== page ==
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Visiting Holcombe Moor and Stubbins Estate with your dog

Dog walking on Holcombe Moor
Dog walking on Holcombe Moor | © Oliver Smith

With miles upon miles of footpaths across vast moorland and hillside woods, Holcombe Moor is a great place to explore with your dog. Find further information and guidance on walking during nesting season and near livestock.

Our pawprint rating system

We’ve been working on making it easier for you to find out how dog-friendly your visit will be before you and your four-legged-friend arrive. To help with this, we've created a new pawprint rating system and given all the places in our care a rating.

Holcombe Moor is a one pawprint rated place.

Dogs are welcome here, but facilities are limited. Read on to discover exactly where you can take your dog.

Where can my dog go?

Dogs are allowed in all areas across Holcombe Moor and Stubbins Estate, however read on for further guidance regarding nesting season and livestock.

Stuck for where to go, here’s a selection of trails for you to enjoy with your dog - click here.

Please be aware when walking your dog

You must keep your dog on a lead no more than 2 metres long on open access land:

  • between 1 March and 31 July (to protect ground-nesting birds)
  • at all times around livestock

You should never let your dog chase wildlife or grazing animals.

Golden plover nest, North Yorkshire Moors
Golden plover nest | © National Trust Images/Dougie Holden

Breeding Birds

Nesting season runs from 1 March to 31 July, and during this time we ask for you to please stick to footpaths and keep your dog on a lead and out of vegetation during this time.

Holcombe Moor is an important breeding site for ground nesting birds that make their fragile nests tucked away safely in long grass. It’s important we allow moorland species such as the golden plover, dunlin, and curlew a safe place to breed and raise their young, giving them the best chance of success.

Allowing your dog to disturb a nest just once, can be enough to cause a bird to abandon its nest.

Livestock (sheep & cows)

Holcombe Moor and Stubbins Estate is the perfect place to explore with your four-legged friend, however, please bear in mind that there are working farms on the estate and the moorland is grazed by animals belonging to members of the Holcombe Moor Commoners’ Association. The team work closely with local farmers to ensure public access, so everyone can enjoy this protected landscape responsibly.

For much of the year livestock graze in the fields and on the moor so during these times please ensure dogs are on a short lead. We ask that you take special care during lambing season in spring, when there are pregnant ewes and lambs across both moor and field. Dogs off the lead can cause harm to farm animals, and the impact of just one dog allowed to run free can be fatal for cows, sheep, and lambs.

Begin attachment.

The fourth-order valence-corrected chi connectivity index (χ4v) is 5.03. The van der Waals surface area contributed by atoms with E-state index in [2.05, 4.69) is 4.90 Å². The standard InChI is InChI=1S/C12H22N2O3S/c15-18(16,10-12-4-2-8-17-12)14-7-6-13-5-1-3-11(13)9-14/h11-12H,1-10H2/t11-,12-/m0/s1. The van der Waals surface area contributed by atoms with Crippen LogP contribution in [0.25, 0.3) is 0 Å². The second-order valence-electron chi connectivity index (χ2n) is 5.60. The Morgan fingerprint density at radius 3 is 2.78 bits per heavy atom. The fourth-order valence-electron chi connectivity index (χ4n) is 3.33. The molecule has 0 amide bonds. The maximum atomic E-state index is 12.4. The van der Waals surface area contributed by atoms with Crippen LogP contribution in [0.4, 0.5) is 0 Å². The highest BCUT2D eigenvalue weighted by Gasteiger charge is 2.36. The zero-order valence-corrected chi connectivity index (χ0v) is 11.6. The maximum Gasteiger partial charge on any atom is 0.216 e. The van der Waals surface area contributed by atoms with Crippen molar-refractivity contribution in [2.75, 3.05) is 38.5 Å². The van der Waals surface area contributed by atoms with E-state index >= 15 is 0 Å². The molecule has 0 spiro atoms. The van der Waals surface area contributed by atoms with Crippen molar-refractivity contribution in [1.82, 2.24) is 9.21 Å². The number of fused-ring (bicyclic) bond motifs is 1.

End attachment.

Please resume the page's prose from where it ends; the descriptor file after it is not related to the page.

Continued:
If you are approached by cattle with your dog, it is safer to let go of the lead and call your dog back when safe to do so.

A ewe with two lambs at Knightshayes, Devon
A ewe with lambs at Knightshayes, Devon | © National Trust Images/John Millar

The Canine Code

We’ve worked with our partner Forthglade to come up with this Canine Code, which helps to make sure everyone can enjoy their day:

  • Keep them close: using a short lead helps to keep your dog from disturbing ground-nesting birds and farm animals. It's essential to use a short lead around sheep. But if cattle approach you, it's best to let your dog off the lead, and call them back when it's safe to do so.
  • Pick up the poo: please always clear up after your dog. If you can't find a bin nearby, take the poo bags home with you.
  • Watch the signs: keep an eye on local signs and notices wherever you're walking. They'll tell you if a beach has a dog ban, for instance, or if a path has been diverted, or if you're in an area where dogs can run off-lead.
  • Stay on the ball: remember that not everyone loves dogs, and some people fear them. Make sure your dog doesn't run up to other people, especially children.

Keeping control of your dog

Our definition of close or effective control is: ​

  • Being able to recall your dogs in any situation at the first call.
  • Being able to clearly see your dog at all times (not just knowing they have gone into the undergrowth or over the crest of the hill). In practice, this means keeping them on a footpath if the surrounding vegetation is too dense for your dog to be visible.
  • Not allowing them to approach other visitors without their consent.
  • Having a lead with you to use if you encounter livestock or wildlife, or if you are asked to use one.
Rangers and volunteers on Holcombe Moor


Everyone needs nature and outdoor space, now more than ever, and as a charity we rely heavily on your support and generosity. Your support plays a vital role in allowing us to protect Holcombe Moor and Stubbins Estate’s natural landscape and rich wildlife for everyone to enjoy.

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